BERNE, N.Y. (AP) - A 19-year-old woman strangled a 5-year-old cousin who had been in her parents' care, then discarded his body along a road before calling in a false report that two masked intruders took the boy from their Albany-area home, authorities said Friday.
DETROIT (AP) - Driving is getting safer.
WASHINGTON (AP) - Health officials are warning consumers to avoid prepackaged caramel apples because they are linked to four deaths and more than two dozen illnesses in 10 states.
WASHINGTON (AP) - President Barack Obama declared Friday that Sony "made a mistake" in shelving a satirical film about a plot to assassinate North Korea's leader, and he pledged the U.S. would respond "in a place and manner and time that we choose" to the hacking attack on Sony that led to the withdrawal. The FBI blamed the hack on the communist government.
HARRISBURG, Pa. (AP) - Former Penn State assistant football coach Jerry Sandusky has lost a legal battle to restore his $4,900-a-month pension, a benefit that was canceled two years ago after he was sentenced for child molestation.
CHEYENNE, Wyo. (AP) - Wind farm operator PacifiCorp Energy will pay $2.5 million in fines after pleading guilty Friday to charges related to the deaths of protected birds in Wyoming.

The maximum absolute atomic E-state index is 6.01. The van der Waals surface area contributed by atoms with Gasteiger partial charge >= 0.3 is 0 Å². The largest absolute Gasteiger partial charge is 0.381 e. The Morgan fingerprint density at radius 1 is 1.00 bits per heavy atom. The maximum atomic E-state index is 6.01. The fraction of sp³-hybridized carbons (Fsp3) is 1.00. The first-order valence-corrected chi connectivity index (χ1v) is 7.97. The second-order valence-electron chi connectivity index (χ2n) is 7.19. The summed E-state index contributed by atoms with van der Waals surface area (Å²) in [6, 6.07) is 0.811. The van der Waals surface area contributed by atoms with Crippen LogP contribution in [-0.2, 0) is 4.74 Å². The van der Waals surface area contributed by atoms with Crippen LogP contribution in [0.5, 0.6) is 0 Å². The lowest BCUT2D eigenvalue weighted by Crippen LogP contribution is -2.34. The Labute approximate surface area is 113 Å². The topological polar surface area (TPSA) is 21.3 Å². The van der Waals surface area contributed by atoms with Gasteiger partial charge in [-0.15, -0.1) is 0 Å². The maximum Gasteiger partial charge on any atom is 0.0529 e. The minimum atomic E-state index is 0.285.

JERSEY CITY, N.J. (AP) - More than a decade ago they were called the largest gang ever to attack North American railroads and gained enough notoriety to be the subject of a television documentary. Now, prosecutors in northern New Jersey say their ringleader is back at it.
NEW YORK (AP) - Despite an early start, sales data provided to The Associated Press show that stores may once again have to rely on procrastinators to save the holiday shopping season.
PORTLAND, Ore. (AP) - Staples Inc. says nearly 1.2 million customer payment cards may have been exposed during a security breach earlier this year.
PORTLAND, Ore. (AP) - The clock is ticking, and your holiday shopping list isn't complete.
MIAMI (AP) - The coveted Cuban cigar is set to make its first legal appearance in the U.S. in years, with relaxed guidelines allowing American travelers to return with a few of the once-forbidden items in their suitcases. But the cigars won't roll into stores just yet, and owners say they aren't worried about any dip in business.
BOSTON (AP) - Boston Marathon bombing suspect Dzhokhar Tsarnaev returned to court Thursday for the first time since he was arraigned in July 2013, and he received a shout of encouragement from the mother-in-law of a man who was shot and killed while being questioned by law enforcement after the bombings.
VICTORIA, Texas (AP) - The relatives of a 76-year-old man want a South Texas police officer prosecuted for a traffic-stop scuffle in which a stun gun was used on him, an attorney for the family said.
EUGENE, Ore. (AP) - A driver has pleaded not guilty to a more serious charge of manslaughter after being accused of hitting a pedestrian with such force that he flipped on top of her car, carrying him on the roof for 11 blocks and leaving him in the street to die.
LINCOLN, Neb. (AP) - Nebraska and Oklahoma on Thursday asked the U.S. Supreme Court to declare Colorado's legalization of marijuana unconstitutional, saying the drug is being brought from Colorado into the neighboring states.